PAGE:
A fresh liquid herbivorous seafood Cyprinus carpio Several other types of Cyprinus Catla and Carassius are called carp See Cruclan carp
- to speak with talk to prattle
- to state to tell
- the slim flesh of a fish which often farmed; are baked or braised
- raise insignificant objections
- some of different freshwater seafood associated with family Cyprinidae
- To talk; to speak; to prattle.
- discover fault; to cavil; to censure words or activities without explanation or ill-naturedly; -- frequently followed closely by at.
- to express; to share with.
- to locate fault with; to censure.
- of Carp
- A fresh-water herbivorous seafood (Cyprinus carpio.). A Few various other types of Cyprinus, Catla, and Carassius are known as carp. See Cruclan carp.
a freshwater fish. see Carp
kind of freshwater fish, belated 14c., from Old French carpe "carp" (13c.) and directly from Vulgar Latin carpa (supply additionally of Italian carpa, Spanish carpa), from a Germanic resource (compare center Dutch carpe, Dutch karper, Old tall German karpfo, German Karpfen "carp"); possibly the immediate origin is Gothic *karpa. A Danube seafood (hence the recommended East Germanic beginning of its name), introduced in English ponds 14c. Lithuanian karpis, Russian karp tend to be Germanic loan terms.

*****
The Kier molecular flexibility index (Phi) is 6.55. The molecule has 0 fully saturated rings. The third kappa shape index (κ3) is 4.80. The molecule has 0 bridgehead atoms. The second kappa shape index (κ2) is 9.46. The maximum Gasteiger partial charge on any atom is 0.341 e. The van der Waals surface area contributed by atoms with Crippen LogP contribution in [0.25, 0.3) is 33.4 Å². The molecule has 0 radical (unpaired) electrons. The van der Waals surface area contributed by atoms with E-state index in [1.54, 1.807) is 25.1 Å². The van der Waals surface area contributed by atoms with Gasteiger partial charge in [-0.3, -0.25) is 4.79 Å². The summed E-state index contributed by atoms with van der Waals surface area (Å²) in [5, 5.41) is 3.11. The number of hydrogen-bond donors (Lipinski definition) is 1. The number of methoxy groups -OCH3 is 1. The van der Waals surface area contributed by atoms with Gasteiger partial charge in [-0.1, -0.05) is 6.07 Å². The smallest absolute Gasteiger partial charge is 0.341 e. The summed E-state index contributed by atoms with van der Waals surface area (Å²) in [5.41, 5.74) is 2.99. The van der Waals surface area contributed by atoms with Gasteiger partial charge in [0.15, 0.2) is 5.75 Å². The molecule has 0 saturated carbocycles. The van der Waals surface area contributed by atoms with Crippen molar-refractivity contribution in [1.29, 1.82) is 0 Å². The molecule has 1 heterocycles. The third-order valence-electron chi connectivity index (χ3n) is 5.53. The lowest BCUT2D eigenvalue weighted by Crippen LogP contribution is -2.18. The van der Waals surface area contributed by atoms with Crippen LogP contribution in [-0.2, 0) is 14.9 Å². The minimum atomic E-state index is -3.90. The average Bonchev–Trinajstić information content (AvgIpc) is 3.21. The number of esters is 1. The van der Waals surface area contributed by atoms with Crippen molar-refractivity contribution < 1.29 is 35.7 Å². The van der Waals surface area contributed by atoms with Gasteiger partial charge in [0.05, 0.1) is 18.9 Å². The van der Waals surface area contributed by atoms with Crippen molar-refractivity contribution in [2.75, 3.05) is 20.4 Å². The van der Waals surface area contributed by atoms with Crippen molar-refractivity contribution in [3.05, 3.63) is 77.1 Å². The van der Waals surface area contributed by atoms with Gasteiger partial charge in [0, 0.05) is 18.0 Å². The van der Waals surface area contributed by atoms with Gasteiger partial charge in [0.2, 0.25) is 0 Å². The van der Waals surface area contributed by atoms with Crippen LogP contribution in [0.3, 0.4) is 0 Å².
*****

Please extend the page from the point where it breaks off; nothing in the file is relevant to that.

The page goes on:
- "complain," early 13c., initially "to talk," from Old Norse karpa "to boast," that will be of unidentified origin; meaning switched toward "find fault with" (late 14c.), probably by influence of Latin carpere "to slander, revile," literally "to pluck" (see harvest (letter.)). Associated: Carped; carping.
This freshwater fish ranges from 2 to 7 weight and it has a lean white flesh. This is the main ingredient for Jewish meal known as "gefilte seafood."
The carp appears to be a native of temperate Asia and perhaps also of south-eastern Europe, and to have been introduced into other parts in the 12th and 13th century; it was first mentioned in England in 1496.